An online history of jurisprudence, and lack thereof

Sacco and Vanzetti et al. The amazing Famous Trials website, compiled as a labor of love by University of Missouri law professor Douglas Linder, is a motherlode of information on historically significant trails, ranging from Galileo to the Amistad to Lenny Bruce. It features not only official transcripts, but also equally intriguing details such as a map of the railroad cars in the Scottsboro Boys trial, Klan documents from the Mississippi Burning case, and opinion polls related to the My Lai courts martial.
posted by foxy_hedgehog on Nov 30, 2004 - 8 comments

Taking the Long View

Only in 1967 did Loving v. Virginia overturn vigorously-enforced laws against interracial marriage in these 15 states--Alabama, Arkansas, Delaware, Florida, Georgia, Kentucky, Louisiana, Mississippi, Missouri, North Carolina, Oklahoma, South Carolina, Tennessee, Texas, Virginia, and West Virginia. Only in 1964 did the Civil Rights Act overturn laws against equal access to voting, public accommodation, and public education. Only in 1963 did the Equal Pay Act mandate that men and women be paid the same wage for the same work at the same job. History isn't a superhighway, leading us in straight lines toward utopia. We fall back and we move forward, but over the past fifty years, the United States has become considerably more inclusive and equality of access to opportunity has widened. Take a look at this article from the Atlantic Monthly in 1956--1956!--if you don't believe me.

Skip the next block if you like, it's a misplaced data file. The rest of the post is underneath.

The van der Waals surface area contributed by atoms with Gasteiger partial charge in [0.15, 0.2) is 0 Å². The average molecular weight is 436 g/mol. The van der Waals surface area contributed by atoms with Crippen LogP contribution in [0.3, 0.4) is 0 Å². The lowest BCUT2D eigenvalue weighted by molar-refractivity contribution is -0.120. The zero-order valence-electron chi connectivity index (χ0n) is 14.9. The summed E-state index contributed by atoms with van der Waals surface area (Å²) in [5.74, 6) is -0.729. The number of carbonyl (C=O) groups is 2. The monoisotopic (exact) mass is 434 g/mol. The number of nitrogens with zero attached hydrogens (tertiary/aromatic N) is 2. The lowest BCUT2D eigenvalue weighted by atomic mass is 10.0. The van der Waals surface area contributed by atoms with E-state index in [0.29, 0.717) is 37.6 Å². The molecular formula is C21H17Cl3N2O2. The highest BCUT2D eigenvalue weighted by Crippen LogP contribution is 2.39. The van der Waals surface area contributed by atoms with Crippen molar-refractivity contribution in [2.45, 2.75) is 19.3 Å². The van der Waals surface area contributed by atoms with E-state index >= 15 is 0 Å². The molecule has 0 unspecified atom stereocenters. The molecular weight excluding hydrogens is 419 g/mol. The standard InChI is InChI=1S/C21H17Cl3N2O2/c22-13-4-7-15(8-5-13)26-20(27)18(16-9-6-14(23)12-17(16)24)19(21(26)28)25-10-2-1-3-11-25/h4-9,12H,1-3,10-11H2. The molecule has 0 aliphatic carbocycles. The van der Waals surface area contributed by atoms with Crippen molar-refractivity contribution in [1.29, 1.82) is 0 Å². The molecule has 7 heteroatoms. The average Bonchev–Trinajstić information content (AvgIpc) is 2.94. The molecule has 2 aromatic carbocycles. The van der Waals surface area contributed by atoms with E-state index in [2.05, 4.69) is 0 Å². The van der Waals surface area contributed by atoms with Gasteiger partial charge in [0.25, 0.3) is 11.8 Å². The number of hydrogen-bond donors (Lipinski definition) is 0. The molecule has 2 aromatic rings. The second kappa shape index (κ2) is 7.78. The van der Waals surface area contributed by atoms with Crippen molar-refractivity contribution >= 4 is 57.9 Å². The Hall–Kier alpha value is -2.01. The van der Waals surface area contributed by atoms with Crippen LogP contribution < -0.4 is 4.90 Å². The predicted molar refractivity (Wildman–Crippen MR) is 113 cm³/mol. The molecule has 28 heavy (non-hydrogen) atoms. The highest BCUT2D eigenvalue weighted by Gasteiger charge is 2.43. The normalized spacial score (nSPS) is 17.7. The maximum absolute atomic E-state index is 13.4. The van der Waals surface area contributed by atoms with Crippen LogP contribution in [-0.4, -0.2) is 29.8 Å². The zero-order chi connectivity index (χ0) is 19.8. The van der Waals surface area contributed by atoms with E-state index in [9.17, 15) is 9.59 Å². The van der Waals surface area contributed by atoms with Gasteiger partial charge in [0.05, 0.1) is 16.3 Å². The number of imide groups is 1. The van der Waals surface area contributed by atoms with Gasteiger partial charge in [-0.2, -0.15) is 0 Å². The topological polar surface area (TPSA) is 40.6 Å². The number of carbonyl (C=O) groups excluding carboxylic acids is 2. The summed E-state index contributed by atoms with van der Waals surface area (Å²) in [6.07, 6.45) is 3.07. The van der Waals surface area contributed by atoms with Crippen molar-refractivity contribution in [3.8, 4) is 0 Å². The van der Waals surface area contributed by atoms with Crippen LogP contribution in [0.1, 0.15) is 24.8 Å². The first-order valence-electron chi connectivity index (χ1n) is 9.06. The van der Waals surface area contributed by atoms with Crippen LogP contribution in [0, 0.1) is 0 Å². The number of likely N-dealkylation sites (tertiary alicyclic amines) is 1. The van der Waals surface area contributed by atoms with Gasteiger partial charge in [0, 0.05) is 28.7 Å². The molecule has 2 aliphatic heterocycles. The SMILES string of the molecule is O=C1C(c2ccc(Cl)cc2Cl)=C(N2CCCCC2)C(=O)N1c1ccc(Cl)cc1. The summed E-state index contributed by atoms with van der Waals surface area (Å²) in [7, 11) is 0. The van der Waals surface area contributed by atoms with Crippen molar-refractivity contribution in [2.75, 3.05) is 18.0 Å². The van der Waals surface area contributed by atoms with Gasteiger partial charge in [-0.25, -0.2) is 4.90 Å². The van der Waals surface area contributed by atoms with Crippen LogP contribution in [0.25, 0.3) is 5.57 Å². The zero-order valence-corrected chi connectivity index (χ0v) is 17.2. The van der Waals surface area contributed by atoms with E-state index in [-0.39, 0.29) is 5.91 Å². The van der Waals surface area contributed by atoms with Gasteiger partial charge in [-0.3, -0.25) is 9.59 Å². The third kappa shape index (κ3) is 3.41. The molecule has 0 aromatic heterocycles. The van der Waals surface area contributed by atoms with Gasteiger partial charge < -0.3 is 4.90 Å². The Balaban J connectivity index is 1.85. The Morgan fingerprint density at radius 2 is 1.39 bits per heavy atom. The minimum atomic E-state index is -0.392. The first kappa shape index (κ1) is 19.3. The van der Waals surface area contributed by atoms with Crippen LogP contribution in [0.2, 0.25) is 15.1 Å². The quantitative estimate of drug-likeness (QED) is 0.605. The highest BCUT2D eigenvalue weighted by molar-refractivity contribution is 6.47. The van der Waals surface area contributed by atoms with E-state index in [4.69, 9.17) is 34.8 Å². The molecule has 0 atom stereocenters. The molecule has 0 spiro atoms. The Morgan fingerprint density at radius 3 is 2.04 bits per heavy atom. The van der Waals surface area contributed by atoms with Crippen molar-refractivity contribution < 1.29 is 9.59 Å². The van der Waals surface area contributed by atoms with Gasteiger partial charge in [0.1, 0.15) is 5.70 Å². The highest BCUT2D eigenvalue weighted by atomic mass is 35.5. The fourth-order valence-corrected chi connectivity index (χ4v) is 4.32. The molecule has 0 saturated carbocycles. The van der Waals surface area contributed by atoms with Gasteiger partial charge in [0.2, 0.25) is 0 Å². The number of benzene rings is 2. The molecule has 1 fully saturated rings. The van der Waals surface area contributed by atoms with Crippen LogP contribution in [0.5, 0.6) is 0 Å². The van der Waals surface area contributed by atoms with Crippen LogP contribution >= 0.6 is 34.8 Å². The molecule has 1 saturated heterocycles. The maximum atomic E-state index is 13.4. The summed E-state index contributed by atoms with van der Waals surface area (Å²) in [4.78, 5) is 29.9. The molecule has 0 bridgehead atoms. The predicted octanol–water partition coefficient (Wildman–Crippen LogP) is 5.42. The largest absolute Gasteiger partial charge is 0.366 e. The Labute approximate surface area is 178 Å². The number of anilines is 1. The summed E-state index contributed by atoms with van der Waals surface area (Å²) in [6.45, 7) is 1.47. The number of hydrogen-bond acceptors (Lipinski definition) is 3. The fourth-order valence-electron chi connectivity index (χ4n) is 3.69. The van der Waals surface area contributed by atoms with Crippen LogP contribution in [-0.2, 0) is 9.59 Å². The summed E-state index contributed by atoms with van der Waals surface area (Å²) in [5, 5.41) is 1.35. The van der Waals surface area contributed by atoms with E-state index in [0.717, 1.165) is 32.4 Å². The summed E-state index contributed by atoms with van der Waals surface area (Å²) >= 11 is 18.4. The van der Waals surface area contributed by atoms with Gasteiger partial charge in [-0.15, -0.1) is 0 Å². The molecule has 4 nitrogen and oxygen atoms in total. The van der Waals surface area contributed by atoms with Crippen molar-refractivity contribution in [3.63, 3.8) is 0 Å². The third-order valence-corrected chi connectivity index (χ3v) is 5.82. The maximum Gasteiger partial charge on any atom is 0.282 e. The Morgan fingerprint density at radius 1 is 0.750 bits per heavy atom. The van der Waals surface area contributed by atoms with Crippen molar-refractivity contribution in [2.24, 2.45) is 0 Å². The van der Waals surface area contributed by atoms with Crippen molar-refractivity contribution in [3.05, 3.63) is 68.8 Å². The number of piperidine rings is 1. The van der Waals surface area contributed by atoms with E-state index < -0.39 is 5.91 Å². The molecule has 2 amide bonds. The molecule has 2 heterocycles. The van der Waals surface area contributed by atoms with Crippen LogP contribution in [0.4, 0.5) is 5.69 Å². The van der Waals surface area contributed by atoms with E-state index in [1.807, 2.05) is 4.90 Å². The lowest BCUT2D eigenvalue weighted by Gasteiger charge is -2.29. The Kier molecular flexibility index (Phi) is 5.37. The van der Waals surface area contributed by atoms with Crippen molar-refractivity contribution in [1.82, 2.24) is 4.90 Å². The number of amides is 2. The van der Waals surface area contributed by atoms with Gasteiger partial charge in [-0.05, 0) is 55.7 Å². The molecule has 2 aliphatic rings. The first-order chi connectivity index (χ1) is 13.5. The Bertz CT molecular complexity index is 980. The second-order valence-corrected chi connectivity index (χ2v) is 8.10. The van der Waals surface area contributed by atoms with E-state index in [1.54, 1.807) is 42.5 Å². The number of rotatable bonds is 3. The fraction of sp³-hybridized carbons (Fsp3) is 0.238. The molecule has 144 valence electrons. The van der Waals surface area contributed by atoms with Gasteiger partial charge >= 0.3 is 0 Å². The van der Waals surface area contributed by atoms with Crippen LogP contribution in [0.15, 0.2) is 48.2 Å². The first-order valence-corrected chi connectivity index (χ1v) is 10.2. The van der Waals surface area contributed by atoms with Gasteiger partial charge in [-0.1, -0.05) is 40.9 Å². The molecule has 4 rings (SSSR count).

posted by Sidhedevil on Nov 4, 2004 - 190 comments

Saddam Hussein

Saddam Hussein. After his defiant appearance in court, is it impossible for him to face a fair trial? Does anyone feel he deserves one after his actions?
posted by emc on Jul 2, 2004 - 63 comments